Several Mall of America tenants have expressed interest in participating immediately. To begin this process, guests will be allowed to pick up their items at the North Entrance of the Mall. We will continue learning from our guests and tenants to modify operations as necessary and ensure the safest possible curbside pickup process. All MOA guests should check for a list of participating retailers and directions on how to order and pick up items.

Edina-based national women’s specialty retailer Evereve plans to offer curbside pickup beginning Monday at eight of its 10 Minnesota locations, excluding Mall of America and Ridgedale. Nationwide, the service will roll out next week to around half of its 95 stores across the country. Whether it will provide enough revenue to offset losses of several million in sales over the past six weeks, co-CEO Mike Tamte could say only, “we’ll see.”

While Thursday’s announcement allows dog groomers to open up, humans will have to wait at least a couple more weeks. Juut Salon Spas announced earlier this week that it was pushing off its reopening until June 1. Gem Salon + Spa in St. Paul announced an indefinite delay. But many had appointments on the books for next week that will now have to be rescheduled again. William Anderson, owner of Lili Salon and Tonic Barber at Galleria, estimated his staff has rescheduled more than 2,000 appointments—some two and three times. At this point, he said they may hold off rescheduling again until clear direction is provided by the state. Salons can, for now, sell retail products through curbside pickup or delivery.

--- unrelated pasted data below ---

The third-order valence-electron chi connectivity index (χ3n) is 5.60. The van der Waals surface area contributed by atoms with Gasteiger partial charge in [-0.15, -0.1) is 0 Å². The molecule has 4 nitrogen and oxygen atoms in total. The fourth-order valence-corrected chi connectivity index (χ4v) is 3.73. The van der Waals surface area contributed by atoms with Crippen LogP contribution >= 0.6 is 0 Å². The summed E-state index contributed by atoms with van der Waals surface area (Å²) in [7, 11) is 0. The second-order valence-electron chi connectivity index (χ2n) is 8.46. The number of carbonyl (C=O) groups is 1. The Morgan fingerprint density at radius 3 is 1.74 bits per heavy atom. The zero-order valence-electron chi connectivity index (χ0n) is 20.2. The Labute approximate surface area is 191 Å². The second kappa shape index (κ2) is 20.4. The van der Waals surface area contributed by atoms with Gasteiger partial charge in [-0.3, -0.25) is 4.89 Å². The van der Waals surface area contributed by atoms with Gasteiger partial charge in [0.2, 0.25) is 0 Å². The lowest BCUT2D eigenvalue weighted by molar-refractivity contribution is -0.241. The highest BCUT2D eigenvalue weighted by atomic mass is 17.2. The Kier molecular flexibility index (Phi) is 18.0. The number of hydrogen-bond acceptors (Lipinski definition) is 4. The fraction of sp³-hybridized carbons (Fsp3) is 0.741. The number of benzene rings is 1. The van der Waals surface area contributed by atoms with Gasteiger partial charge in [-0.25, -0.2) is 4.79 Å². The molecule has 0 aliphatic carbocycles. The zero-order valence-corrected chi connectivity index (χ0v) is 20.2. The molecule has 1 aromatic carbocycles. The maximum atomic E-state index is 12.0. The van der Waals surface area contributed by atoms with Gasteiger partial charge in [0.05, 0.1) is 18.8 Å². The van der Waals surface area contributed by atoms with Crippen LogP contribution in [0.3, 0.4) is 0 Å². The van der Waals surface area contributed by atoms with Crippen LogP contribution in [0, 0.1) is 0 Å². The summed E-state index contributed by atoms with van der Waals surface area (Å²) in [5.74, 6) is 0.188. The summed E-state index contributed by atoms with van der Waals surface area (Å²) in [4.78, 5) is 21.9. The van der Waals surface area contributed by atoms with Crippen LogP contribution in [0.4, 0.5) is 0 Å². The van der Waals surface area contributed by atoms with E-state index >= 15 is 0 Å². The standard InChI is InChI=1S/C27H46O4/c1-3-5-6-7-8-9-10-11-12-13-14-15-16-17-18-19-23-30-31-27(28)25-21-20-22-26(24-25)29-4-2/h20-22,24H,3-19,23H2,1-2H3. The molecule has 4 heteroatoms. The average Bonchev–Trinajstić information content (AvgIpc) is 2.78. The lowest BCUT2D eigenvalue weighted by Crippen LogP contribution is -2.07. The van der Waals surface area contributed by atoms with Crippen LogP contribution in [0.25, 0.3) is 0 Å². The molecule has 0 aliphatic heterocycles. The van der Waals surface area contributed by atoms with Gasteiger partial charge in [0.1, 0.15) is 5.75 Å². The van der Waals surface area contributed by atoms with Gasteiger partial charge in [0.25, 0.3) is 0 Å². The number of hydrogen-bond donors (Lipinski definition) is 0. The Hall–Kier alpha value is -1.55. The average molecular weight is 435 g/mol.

Meanwhile, permanent closures of some high-profile local businesses continue to pile up. On the heels of Izzy’s Ice Cream closing its original location in St. Paul, Eric Dayton announced Thursday that his award-winning North Loop restaurant and bar Bachelor Farmer and Marvel Bar will not reopen. 

“We were already walking a fine line before Covid-19,” Dayton said in a statement. “And given that no one knows how long the impacts of this pandemic will last, or what the new normal will be, I do not see a viable path forward.”

No formal word yet on plans for the retail side of his business, but the statement did say that the balance on unused restaurant and bar gift cards would transfer to Askov Finlayson. Dayton acknowledged his deep sadness but added that he agrees with the decisions Walz and Minneapolis Mayor Jacob Frey have made. “I strongly support the decisive steps they’ve taken to protect our collective wellbeing and this decision is not a result of their actions, which have been commensurate with the crisis we face.” 

To the restaurant community, Dayton added: “It has been an honor to be in your company and I believe in your ability to overcome these unprecedented challenges. Hospitality will be more important than ever as we heal from the shared trauma of this experience and I know you will continue to raise the bar for many years to come.”

The retail allowance cranked the metaphorical dial up on workplace settings, while social settings remain as is.